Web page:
Connecticut’s public school teachers have to wait longer than educators in nearly every other state to qualify for life-long pension payments and are in the middle of the pack for the amount of their salaries they must contribute for the future benefit, according to a recent survey.

But, Connecticut has the 11th worst-funded teachers’ pension system in the country, largely because state leaders did not save enough over many years to pay for future benefits being promised to teachers. The teachers’ pension fund is more than $10 billion underfunded.

This data, released by the National Council on Teacher Quality this week, comes as Connecticut Gov. Dannel P. Malloy proposes having municipalities begin picking up one-third of the pension costs.

Connecticut educators are eligible for retirement benefits typically starting at age 57, which puts the state in the middle of the age other states require of their employees. Connecticut is one of 16 states where teachers do not participate in Social Security.

Teachers must work 10 years and contribute 7.3 percent of their salaries to receive the life-long pension and health benefits. Twenty-three states require their teachers contribute less towards their retirement benefits than Connecticut’s educators; including Delaware, New Jersey, New York , New Hampshire, Rhode Island and Vermont.

Read the entire report here.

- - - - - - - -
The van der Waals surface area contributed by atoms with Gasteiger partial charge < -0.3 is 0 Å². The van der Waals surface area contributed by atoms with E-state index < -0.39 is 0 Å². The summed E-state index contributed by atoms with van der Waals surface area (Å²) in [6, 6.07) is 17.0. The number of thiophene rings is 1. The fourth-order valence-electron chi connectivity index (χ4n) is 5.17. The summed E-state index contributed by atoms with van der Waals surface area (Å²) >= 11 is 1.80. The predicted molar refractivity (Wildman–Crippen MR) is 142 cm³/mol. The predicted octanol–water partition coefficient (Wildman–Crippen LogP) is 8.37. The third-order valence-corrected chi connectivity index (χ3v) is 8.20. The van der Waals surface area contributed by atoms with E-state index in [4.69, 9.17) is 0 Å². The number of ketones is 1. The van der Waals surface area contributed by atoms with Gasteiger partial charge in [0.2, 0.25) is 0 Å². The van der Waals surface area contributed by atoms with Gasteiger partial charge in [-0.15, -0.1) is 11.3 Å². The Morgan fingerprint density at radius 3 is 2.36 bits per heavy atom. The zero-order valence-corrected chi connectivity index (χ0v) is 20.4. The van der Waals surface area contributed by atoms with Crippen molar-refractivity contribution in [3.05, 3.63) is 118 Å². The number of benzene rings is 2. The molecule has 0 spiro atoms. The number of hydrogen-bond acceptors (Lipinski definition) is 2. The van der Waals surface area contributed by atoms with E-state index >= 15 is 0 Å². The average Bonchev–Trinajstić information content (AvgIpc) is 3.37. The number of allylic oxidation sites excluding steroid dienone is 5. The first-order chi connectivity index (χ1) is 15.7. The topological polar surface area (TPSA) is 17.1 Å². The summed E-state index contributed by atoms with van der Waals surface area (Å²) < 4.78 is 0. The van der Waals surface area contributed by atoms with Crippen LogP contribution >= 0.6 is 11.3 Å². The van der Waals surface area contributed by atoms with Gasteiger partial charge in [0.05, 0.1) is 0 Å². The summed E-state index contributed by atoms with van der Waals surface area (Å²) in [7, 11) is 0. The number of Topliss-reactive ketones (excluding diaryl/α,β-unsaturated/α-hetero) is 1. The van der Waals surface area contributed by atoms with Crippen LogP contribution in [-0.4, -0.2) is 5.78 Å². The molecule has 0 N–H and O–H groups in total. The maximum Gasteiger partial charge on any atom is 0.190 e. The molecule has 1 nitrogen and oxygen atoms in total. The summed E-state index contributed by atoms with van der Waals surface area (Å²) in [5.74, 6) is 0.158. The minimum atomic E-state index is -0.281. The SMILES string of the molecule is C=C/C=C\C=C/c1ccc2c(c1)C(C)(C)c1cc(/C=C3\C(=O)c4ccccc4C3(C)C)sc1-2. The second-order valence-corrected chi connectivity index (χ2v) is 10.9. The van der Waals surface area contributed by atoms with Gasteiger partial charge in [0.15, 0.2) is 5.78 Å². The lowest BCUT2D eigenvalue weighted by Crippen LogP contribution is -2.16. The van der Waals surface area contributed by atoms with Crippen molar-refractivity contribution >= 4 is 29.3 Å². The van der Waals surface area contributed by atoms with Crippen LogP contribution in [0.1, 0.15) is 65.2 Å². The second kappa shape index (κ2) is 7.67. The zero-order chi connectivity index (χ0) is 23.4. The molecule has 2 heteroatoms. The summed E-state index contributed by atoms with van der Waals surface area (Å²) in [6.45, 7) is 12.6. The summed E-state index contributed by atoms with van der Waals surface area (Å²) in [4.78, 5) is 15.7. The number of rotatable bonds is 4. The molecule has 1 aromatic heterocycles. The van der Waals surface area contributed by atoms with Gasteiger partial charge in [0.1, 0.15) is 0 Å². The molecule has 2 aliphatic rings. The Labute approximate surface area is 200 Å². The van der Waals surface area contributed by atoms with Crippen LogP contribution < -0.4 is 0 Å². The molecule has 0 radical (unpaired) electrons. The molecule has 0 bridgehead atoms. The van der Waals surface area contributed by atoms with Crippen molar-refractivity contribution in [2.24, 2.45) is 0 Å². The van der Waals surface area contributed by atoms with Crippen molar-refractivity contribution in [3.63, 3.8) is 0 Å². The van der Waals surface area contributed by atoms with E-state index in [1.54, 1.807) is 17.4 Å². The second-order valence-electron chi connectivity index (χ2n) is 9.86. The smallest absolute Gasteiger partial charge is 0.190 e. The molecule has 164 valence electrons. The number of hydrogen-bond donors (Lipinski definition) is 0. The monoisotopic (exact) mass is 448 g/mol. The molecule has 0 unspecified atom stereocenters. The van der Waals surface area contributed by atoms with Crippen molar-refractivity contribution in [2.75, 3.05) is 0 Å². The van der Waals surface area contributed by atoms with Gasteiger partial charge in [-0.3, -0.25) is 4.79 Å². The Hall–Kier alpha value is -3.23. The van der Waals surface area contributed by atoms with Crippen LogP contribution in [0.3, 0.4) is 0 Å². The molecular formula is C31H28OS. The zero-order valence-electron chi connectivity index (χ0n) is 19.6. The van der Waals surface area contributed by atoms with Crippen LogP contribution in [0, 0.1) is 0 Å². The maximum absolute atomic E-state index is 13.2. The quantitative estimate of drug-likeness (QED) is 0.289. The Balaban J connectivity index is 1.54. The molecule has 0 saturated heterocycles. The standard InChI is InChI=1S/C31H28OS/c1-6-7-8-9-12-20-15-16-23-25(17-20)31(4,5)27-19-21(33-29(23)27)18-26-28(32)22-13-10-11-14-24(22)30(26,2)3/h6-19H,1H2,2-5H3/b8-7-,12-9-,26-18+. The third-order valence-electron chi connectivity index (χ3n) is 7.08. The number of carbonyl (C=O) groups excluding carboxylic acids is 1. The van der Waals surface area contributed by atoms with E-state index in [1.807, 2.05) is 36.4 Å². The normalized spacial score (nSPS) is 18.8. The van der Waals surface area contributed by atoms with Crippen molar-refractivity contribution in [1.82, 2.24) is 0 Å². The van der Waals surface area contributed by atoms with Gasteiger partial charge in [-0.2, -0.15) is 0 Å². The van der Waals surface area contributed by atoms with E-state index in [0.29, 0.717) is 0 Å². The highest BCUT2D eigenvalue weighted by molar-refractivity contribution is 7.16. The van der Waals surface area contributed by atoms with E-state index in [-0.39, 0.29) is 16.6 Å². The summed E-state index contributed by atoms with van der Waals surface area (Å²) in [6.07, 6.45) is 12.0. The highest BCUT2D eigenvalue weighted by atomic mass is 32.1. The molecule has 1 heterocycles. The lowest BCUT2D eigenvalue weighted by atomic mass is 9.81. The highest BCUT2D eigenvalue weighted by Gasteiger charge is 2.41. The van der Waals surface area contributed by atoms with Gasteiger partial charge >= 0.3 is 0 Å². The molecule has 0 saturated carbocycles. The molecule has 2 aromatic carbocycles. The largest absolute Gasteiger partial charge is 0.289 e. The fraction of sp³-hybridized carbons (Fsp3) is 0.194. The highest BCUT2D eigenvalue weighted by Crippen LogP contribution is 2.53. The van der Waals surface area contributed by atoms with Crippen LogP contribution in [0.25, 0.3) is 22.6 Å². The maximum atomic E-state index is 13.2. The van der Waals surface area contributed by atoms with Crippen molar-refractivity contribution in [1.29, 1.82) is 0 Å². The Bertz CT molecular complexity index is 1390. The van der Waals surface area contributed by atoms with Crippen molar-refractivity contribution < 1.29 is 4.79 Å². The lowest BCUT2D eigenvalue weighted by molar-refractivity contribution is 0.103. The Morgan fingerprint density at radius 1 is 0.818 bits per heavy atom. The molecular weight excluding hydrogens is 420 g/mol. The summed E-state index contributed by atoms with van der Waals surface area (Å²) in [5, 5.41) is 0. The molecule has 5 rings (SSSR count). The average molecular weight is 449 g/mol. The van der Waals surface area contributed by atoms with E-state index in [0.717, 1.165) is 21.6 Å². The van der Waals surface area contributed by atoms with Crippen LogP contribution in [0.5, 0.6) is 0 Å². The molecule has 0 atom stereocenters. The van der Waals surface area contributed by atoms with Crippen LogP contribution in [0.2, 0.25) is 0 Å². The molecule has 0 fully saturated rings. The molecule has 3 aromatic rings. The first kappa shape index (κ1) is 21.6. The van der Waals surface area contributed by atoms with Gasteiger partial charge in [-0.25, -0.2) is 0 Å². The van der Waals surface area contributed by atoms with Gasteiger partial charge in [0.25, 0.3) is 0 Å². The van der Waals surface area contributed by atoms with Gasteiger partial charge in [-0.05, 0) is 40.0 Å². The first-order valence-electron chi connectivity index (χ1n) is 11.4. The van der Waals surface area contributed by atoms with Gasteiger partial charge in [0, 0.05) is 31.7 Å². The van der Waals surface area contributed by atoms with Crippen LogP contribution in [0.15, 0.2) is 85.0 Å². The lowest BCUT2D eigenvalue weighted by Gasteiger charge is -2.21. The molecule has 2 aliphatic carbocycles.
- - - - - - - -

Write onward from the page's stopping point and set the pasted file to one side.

Jacqueline was CT Mirror’s Education and Housing Reporter, and an original member of the CT Mirror staff, joining shortly before our January 2010 launch. Her awards include the best-of-show Theodore A. Driscoll Investigative Award from the Connecticut Society of Professional Journalists in 2019 for reporting on inadequate inmate health care, first-place for investigative reporting from the New England Newspaper and Press Association in 2020 for reporting on housing segregation, and two first-place awards from the National Education Writers Association in 2012. She was selected for a prestigious, year-long Propublica Local Reporting Network grant in 2019, exploring a range of affordable and low-income housing issues. Before joining CT Mirror, Jacqueline was a reporter, online editor and website developer for The Washington Post Co.’s Maryland newspaper chains. Jacqueline received an undergraduate degree in journalism from Bowling Green State University and a master’s in public policy from Trinity College.

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